Gold prices edged higher on Friday, bouncing back after two successive days of losses, as the dollar weakened a bit after data showed the U.S. economy saw a much less than expected addition in employment in September.
Data released by the U.S. Labor Department revealed that non-farm payroll employment climbed by 134,000 jobs in September, while economists had expected an increase of about 185,000 jobs.
However, the report also showed a significant upward revision to the pace of job growth in August, with employment spiking by 270,000 jobs compared to the originally reported jump of 201,000 jobs.
The Labor Department also said the unemployment rate fell to 3.7% in September from 3.9% in August. Economists had expected unemployment rate to edge down to 3.8%.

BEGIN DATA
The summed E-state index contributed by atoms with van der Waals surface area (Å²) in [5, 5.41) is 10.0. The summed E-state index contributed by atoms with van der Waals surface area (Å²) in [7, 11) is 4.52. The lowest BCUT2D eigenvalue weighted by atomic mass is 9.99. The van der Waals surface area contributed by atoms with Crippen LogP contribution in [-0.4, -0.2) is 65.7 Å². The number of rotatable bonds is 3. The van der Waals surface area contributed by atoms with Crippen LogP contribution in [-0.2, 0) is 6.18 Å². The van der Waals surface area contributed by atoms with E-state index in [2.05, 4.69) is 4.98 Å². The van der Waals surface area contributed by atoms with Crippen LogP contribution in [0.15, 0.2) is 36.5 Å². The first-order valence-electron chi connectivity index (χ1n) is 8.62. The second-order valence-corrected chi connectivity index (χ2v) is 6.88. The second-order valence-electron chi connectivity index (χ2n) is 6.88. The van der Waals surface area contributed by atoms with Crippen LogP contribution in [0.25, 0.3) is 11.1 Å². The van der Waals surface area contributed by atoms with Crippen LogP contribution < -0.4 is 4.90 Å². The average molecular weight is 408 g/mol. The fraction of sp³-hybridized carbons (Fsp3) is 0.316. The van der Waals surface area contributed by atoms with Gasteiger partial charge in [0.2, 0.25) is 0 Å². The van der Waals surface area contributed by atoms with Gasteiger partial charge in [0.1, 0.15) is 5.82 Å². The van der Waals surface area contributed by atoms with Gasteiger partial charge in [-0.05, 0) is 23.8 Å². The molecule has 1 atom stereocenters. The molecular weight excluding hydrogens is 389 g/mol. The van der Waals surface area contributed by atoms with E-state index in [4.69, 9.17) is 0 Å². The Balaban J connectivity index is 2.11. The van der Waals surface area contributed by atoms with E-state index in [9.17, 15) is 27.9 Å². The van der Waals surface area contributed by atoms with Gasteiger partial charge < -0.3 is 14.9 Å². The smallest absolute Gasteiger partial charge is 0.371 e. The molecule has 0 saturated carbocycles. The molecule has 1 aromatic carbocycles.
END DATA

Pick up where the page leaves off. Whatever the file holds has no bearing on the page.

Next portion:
The dollar index was down by about 0.12%, at 95.35, after having advanced to 95.62 earlier in the day.
Gold futures for December ended up $4.00, or 0.3%, at $1,205.60 an ounce.
On Thursday, gold futures ended down $1.50, or 0.1%, at $1,201.60 an ounce. Gold futures gained about 0.8% in the week.
Silver futures for December settled at $14.649 an ounce, gaining $0.059 for the session.
Copper futures for December ended down $0.0145, at $2.7630 per pound.
According to data released by the Commerce Department, U.S. trade deficit widened in August, reflecting an increase in imports and a decrease in exports. The data said the trade deficit widened to $53.2 billion in August
from a revised $50.0 billion in July. Economists had expected the trade deficit to widen to $53.5 billion.